Investigating the roles of personal characteristics in cancers of the breast and prostate
- Background: Breast cancer and prostate cancer have both high prevalence and high mortality burden on their respective sexes. Outcomes are highly variable and risk modeling is important to prevent costly and dangerous overtreatment. We investigate risk factors and build models of breast cancer and prostate cancer risk. Mammographic density is positively associated with breast cancer risk. The strength of this association has been well studied using film mammograms; however it is currently unknown how best to measure breast density from full field digital mammography (FFDM) images in order to predict future breast cancer risk. We compare three density metrics: BIRADS, Cumulus and Volpara. Prostate cancer prognosis is highly variable, and treatment decisions involve patients' competing risks of disease recurrence and death from other causes. However, recurrence predictions from available risk models do not consider such death, nor do they include body mass index (BMI) and race as potential predictors. To address these issues, we developed and cross-validated a personal prediction model for prostate cancer recurrence and recurrence-free death within ten years of radical prostatectomy (RP), and we compared the performance of its predictions with those of an existing risk model. Methods: We applied our modeling approach for risk stratification in two use cases. First was the breast study, which included 134 women with invasive breast cancer and 279 age- and race-matched controls who underwent screening mammography on a GE FFDM system during 2004-2013. We used the Cumulus 6 software for two-dimensional (2D) assessment of percent density (PD) and Volpara v150 software for three-dimensional (3D) assessment of Volpara percent density (VPD). We also extracted the BIRADS density recorded by the radiologist from the mammography report. We assessed intrareader reproducibility of PD by computing Pearson's correlation coefficient (R) on blinded repeat measurements. We estimated the odds ratios (ORs) for breast cancer associated with PD, VPD, and BIRADS density category using conditional logistic regression, stratified by age and race, and computed the area under the receiver operating characteristic curve (AUC) for each method. In the second case for the prostate study, we developed a model of prostate cancer recurrence by applying statistical learning methods to data from a cohort of 1276 patients who had undergone RP at the University of Pennsylvania. These methods provide internal cross-validation and can account for the competing risk of dying before recurrence. We evaluated model accuracy using standardized residuals that relate observed to predicted outcomes, and evaluated model discrimination using the area under the receiver operating characteristic curve (AUC). Results: For the breast study, the OR for women in the highest vs. lowest quartiles of PD was 3.07 (95% confidence interval 2.32-3.81), with AUC=0.66 (0.60-0.71), after adjusting for BMI, total breast area, parity, and menopausal status. The comparable OR for VPD was 2.11 (0.96-4.64), with AUC=0.63 (0.57-0.69). BIRADS density was strongly associated with breast cancer risk; the OR for women with extremely dense (category 4) relative to those with almost entirely fatty breasts (category 1) was 6.70 v (5.67-7.72), AUC=0.68 (0.63-0.74). Relative to women in BIRADS categories 1 or 2, the OR for women in BIRADS categories 3 or 4 was 2.81 (1.69-4.68), with AUC=0.66 (0.61-0.72). For the prostate study, cross-validation of the prostate cancer model showed greater accuracy for the new model compared to the existing one, which underestimated patients' risks. The accuracy gains also were noted when both models used the same set of covariates. The new model's discrimination (AUC=0.767 (0.711-0.823)) was similar to that of the existing model (AUC=0.735 (0.682-0.788)). The most important recurrence predictors were preoperative prostate-specific antigen (PSA) level and body mass index (BMI). Conclusions: We have demonstrated that statistical modeling approaches can be used to stratify disease risk in two disparate disorders. First, mammographic density assessed on FFDM images was significantly associated with breast cancer risk, confirming prior results with film screen mammography. Associations between breast cancer risk and density were strongest for radiologist-assessed BIRADS estimates and weakest for Volpara PD estimates. The new prostate cancer recurrence model showed better prediction accuracy than the existing one, and life expectancy and BMI were important determinants of recurrence risk. These findings, if validated in different settings with different patient populations, should facilitate decisions regarding post-operative treatment. We believe our approach is extensible to other disease scenarios.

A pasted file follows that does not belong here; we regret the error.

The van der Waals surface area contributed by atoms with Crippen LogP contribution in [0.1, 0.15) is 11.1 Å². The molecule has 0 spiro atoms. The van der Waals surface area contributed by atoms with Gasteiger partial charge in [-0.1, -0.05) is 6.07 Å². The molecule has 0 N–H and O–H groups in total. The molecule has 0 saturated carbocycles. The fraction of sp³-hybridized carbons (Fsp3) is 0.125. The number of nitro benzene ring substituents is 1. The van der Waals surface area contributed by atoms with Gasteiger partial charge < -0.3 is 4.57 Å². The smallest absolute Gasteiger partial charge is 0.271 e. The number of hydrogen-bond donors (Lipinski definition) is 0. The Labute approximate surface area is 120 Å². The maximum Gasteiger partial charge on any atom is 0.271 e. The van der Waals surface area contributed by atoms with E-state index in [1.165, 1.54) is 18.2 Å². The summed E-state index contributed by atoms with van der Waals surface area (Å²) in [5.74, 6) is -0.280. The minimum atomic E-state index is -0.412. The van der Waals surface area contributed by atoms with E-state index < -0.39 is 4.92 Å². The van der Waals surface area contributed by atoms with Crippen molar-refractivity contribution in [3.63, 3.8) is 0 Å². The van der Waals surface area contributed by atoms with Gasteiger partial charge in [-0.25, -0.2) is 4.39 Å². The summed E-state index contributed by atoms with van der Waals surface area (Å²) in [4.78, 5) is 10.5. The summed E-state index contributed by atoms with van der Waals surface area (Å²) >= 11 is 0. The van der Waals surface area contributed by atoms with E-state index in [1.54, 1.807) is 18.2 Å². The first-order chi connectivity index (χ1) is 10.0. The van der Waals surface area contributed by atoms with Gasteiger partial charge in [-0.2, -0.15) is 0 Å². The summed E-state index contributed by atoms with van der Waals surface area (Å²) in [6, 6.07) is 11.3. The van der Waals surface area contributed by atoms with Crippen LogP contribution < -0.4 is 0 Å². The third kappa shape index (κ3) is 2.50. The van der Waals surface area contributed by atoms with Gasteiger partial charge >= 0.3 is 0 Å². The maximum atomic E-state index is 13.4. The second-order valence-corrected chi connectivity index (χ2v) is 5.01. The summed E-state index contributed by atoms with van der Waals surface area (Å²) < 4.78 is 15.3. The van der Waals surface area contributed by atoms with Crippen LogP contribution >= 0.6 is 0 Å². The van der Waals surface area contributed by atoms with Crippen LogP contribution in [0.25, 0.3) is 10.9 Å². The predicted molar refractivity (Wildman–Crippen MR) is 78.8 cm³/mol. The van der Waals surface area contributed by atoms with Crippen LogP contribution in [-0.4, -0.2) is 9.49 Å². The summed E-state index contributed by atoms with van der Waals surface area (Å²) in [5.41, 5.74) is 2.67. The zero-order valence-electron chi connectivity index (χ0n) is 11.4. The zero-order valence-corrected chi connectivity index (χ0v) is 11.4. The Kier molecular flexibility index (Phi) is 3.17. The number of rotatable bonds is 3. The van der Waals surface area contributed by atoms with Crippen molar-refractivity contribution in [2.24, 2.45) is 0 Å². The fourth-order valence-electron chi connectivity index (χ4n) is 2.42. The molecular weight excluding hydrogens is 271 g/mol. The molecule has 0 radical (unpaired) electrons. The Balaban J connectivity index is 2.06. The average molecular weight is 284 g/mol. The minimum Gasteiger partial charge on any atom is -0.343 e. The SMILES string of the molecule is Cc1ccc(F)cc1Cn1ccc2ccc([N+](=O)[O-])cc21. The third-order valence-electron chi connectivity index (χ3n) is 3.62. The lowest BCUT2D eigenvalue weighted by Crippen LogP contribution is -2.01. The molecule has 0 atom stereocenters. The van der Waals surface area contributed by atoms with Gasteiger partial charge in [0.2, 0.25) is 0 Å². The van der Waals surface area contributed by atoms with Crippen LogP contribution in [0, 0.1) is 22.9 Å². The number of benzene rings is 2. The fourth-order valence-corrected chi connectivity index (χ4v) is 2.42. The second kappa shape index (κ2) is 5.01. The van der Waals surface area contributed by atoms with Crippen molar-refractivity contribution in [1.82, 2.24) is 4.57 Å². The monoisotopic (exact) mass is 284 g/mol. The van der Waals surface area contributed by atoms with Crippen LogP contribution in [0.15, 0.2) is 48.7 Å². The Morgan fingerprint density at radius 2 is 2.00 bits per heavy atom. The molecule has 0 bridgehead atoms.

|Type of resource
|electronic; electronic resource; remote
|1 online resource.
|Jeffers, Abra Marie
|Stanford University, Department of Management Science and Engineering.
|Weyant, John P. (John Peter)
|Weyant, John P. (John Peter)
|Rubin, Daniel (Daniel L.)
|Rubin, Daniel (Daniel L.)
|Statement of responsibility
|Abra Marie Jeffers.
|Submitted to the Department of Management Science and Engineering.
|Thesis (Ph.D.)--Stanford University, 2015.
- © 2015 by Abra Marie Jeffers
- This work is licensed under a Creative Commons Attribution Non Commercial 3.0 Unported license (CC BY-NC).
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